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Author Topic: Some behaviour productivity-like questions (maybe you guys can answer them)  (Read 4248 times)

Paul Keith

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calvin-economics.jpgSome behaviour productivity-like questions (maybe you guys can answer them)

This link isn't a direct topic about productivity but I thought we could also get the ball rolling on a somewhat unorthodox direction that is often ignored which is plain human nature.


It says that the value to a person of any good or service, water for example, is the usefulness (subjective utility) of the last unit of it she obtains.

Do you guys & gals agree or disagree?

Now I don't claim to understand economics but to me this quote simply means that if I was an athlete who got injured and had to rehab myself, it would easier for me to get back in shape. Not just because of my lifestyle but because of my subjective value. (Which I think should not be interpreted as analysis of my subjective habits but truly about our own individual intrinsic value.)

In contrast, if I was an unathletic unproductive person, it would depend on how my past actions have accumulated to determine my present destiny in the absence of a system aimed at improving my productivity.

If she’s dying of thirst in the desert, the last or marginal liter of water probably (though not necessarily) has very high value to her because it is likely the first and only liter she commands and so would be useful in satisfying her most urgent want – presumably to sustain her life for another hour or so.  A second liter would also be very useful in this sense, though it would satisfy a want a little less highly ranked than the first and so less subjectively valuable to her.  And so on.

This applies more to basic economics but I feel this is notable in that it defies the common usage of "prioritization" that we all have come to expect from productivity software despite the fact that, at least to me, the above makes more sense. It made more sense back when I was a child and it makes more sense then what we have today in productivity lingo.

Back in civilization, water would probably have much less value to her because she would have a lot of water at her fingertips (sometimes literally); so another liter of it would be useful only in satisfying a want that is very low on her scale of wants.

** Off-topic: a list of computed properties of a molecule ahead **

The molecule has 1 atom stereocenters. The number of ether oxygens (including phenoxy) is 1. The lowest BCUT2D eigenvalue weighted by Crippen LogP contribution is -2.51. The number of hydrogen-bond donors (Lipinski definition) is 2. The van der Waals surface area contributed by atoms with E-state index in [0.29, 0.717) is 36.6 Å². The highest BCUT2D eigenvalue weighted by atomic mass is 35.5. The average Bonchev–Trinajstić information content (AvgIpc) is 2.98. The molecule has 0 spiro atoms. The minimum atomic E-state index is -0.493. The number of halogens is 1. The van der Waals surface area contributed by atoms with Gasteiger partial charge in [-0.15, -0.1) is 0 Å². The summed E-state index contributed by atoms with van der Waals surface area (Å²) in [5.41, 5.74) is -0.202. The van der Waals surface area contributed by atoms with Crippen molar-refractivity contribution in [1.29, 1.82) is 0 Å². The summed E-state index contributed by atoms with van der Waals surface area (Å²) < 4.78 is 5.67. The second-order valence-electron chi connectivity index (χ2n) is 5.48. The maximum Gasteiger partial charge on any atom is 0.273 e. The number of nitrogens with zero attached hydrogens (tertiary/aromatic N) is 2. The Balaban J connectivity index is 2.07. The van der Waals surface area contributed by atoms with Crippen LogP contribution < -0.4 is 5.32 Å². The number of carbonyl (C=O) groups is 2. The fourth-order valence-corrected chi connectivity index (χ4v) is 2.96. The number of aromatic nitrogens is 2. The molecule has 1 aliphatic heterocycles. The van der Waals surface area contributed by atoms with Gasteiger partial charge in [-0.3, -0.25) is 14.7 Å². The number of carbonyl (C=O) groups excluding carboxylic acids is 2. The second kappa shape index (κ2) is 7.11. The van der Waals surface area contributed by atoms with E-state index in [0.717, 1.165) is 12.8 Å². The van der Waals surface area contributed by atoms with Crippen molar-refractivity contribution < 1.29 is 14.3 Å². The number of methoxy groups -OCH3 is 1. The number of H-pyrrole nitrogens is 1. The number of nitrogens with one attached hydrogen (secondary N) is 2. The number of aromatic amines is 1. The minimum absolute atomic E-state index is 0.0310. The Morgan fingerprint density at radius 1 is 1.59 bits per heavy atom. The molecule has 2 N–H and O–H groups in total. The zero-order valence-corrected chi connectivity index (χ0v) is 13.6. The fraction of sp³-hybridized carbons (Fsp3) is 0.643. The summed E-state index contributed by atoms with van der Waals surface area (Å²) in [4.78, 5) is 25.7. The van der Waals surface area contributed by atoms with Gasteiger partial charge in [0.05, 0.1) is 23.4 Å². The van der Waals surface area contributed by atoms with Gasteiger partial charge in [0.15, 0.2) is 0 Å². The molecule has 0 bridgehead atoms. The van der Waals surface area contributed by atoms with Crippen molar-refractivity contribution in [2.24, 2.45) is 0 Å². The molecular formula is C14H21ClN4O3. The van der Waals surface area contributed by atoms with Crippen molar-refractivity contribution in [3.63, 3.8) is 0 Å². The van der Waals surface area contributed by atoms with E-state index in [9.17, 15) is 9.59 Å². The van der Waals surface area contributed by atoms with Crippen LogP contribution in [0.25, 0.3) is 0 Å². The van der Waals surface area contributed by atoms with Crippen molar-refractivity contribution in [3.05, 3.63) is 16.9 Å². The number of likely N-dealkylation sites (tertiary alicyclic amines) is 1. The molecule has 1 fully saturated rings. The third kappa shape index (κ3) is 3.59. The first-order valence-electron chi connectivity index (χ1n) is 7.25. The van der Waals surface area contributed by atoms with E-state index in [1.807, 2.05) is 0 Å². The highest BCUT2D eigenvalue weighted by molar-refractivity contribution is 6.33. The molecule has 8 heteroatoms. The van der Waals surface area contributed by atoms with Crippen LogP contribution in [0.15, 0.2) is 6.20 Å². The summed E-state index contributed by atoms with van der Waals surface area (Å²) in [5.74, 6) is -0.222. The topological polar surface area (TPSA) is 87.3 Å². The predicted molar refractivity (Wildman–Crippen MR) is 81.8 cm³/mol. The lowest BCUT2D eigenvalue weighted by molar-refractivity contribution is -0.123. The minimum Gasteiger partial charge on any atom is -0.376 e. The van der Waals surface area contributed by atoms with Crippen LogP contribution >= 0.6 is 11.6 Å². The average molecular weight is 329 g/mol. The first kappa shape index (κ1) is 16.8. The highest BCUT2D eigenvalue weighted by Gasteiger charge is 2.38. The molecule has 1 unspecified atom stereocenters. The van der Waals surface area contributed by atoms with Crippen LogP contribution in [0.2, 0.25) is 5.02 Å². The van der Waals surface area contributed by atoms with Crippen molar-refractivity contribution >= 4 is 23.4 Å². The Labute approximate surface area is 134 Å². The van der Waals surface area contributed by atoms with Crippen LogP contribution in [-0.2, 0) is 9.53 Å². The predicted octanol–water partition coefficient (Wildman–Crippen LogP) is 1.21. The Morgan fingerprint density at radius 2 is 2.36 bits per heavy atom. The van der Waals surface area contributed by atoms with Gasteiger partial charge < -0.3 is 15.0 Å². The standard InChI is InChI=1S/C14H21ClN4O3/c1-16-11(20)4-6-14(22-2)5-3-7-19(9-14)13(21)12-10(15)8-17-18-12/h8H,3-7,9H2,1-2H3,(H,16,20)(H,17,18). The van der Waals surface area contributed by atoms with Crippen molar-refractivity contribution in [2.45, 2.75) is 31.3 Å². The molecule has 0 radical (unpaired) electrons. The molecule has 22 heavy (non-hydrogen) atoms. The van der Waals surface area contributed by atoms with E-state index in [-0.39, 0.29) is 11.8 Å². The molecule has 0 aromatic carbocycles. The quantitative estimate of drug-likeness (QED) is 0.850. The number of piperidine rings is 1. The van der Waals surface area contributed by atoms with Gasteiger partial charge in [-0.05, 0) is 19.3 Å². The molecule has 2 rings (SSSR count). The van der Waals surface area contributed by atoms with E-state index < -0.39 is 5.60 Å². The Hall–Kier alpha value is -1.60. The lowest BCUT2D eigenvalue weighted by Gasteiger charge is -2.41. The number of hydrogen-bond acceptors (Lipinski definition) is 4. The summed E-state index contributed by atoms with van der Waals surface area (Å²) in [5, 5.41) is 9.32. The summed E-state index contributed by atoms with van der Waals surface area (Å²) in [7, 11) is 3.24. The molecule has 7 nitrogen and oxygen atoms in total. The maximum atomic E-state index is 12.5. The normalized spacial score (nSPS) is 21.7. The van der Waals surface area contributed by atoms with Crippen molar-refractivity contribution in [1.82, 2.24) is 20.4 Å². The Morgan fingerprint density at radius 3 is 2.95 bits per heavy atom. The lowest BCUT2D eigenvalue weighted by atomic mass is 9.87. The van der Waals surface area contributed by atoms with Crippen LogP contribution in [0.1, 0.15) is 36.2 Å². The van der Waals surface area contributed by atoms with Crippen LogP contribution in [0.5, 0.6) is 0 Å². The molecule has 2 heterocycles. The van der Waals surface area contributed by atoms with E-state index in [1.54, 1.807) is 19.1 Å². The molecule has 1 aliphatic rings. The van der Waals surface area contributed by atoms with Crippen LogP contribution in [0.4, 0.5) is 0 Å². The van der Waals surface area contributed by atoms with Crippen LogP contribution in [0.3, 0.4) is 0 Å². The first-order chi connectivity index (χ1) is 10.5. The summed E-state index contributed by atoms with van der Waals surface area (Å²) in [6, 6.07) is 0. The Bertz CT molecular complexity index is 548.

Finally, does anyone feel that the above highlights why human needs are important or does it just sound like something that's too obvious?

I mean it's one thing to look at this from an economic or motivational perspective, I think for productivity systems in particular this area is still a vast uncharted concept in terms of systems trying to claim it can reproduce this phenomenon outside of bonking your head repeatedly on the "turn this into a habit NOW NOW NOW" sign.

Then there's this food for thought:

Note something else important here: Value is not something disembodied; it depends on the end to which a particular person puts the good or service, be it water or labor.

The rest of the history lesson for those who'd rather not waste time clicking the link (skip this if you want):

The Labor Theory of Value
In time, SMUT-based economics replaced the edifice of classical economics, which was based on the so-called labor theory of value.

In it’s simplest terms, the labor theory of value, or LTV, states that the value of any good or service depends on the amount of labor that goes into its production.  While it makes some intuitive sense – the more labor we put into something the more valuable the output seems to be – it encounters all sorts of problems.

For example, if the LTV is true, spending four hours digging a hole and then spending another four hours filling it back up would be worth eight labor hours of value.  It should therefore trade for, say, a wooden table that took eight hours of labor to manufacture.  But I’m guessing that it would be to very hard find anyone willing to trade the latter for the former, although as P.T. Barnum is credited with saying there’s a sucker born every minute.